Organization Theory and Governance for the 21st Century is a core text for the organization theory course that provides students with both theoretical grounding and practical application. The objective of the text is to expose students to post-traditional theory as well as to “operationalize” theory, showing clearly how it's been applied and with what impact. The book first covers the classical foundations of organization theory, beginning with rationalist approaches and the behavioral revolution, and then delving into the diversity of network theory, chaos and complexity, structural-functionalism, and transaction cost economics. The authors then demonstrate how these theories are operationalized; i.e. how they can be applied to various management and administrative functions, including managing individual behavior, affecting organizational change, understanding and shaping group dynamics, and managing organization/environment relations. The final section introduces students to post-traditional theory, links back to classical foundations, and demonstrates how these theories are being applied in organizations involved in governance. Austin and Parkes also discuss the implications and provide critiques of these theories. Valuable case studies bring the material to life; the authors identify both historical contexts and “current expressions,” or contemporary examples of these theories at work. Reflection questions throughout each chapter, end-of-chapter discussion questions, and bolded key concepts facilitate a deeper understanding of the material and prompt students to extrapolate what they've learned and engage in further analysis.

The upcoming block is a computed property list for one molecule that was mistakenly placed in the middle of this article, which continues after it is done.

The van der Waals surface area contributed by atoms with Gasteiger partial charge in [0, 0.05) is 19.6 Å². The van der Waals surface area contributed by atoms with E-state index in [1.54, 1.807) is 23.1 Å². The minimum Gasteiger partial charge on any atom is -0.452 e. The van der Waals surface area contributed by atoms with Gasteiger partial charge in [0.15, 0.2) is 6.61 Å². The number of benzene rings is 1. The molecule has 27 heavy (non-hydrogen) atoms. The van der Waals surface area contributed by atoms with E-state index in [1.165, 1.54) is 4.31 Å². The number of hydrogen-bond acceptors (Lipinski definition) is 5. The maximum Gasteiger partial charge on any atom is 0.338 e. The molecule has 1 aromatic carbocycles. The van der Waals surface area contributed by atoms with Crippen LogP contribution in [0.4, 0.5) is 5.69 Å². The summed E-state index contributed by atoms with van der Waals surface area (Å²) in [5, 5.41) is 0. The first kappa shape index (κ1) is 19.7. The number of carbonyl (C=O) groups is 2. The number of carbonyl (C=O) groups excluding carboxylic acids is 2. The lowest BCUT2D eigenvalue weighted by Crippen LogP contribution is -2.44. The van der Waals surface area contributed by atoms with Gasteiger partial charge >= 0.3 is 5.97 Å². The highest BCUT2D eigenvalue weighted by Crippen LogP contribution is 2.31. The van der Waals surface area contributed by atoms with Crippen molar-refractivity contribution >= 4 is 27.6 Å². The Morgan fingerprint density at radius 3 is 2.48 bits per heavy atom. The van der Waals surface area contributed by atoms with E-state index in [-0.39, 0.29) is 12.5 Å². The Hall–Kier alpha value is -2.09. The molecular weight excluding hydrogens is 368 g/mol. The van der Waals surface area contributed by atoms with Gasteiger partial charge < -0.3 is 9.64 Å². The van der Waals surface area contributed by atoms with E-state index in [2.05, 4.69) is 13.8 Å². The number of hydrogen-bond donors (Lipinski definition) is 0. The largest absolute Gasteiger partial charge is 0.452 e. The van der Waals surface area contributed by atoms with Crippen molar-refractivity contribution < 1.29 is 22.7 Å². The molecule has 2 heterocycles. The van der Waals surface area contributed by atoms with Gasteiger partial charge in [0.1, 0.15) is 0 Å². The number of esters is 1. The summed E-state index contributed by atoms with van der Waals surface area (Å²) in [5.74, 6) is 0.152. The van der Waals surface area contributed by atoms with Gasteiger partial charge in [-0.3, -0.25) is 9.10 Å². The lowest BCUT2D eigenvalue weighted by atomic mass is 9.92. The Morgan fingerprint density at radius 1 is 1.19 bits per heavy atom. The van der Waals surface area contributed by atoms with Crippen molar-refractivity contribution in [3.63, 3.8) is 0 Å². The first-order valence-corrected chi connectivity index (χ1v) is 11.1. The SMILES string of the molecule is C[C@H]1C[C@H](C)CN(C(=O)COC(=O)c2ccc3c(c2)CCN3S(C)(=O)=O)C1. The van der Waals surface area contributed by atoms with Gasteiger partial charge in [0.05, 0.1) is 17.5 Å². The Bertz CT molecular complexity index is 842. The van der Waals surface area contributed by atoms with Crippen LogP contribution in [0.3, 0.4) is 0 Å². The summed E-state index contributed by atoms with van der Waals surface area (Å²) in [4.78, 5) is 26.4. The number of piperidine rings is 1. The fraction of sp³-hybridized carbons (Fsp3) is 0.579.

Toward Post-Positivist Organizations
Toward post-positivist organizations

At the close of each episode of the 1950s TV program The George Burns and Gracie Allen Show, George would turn to Gracie and say, “Say good night, Gracie” and Gracie would reply, “Good night Gracie.” In one interpretation, this is merely a grammatical misunderstanding of where the comma is placed: “Say good night, Gracie” or “Say, good night, Gracie.” In another interpretation, it's an indicator of a different feature of language, one that suggests language not only evolves and changes over time but also that at any given time language may not be as stable or grounded as we tend to believe. In this example we see a shift from what is assumed to be a clear, shared, ...

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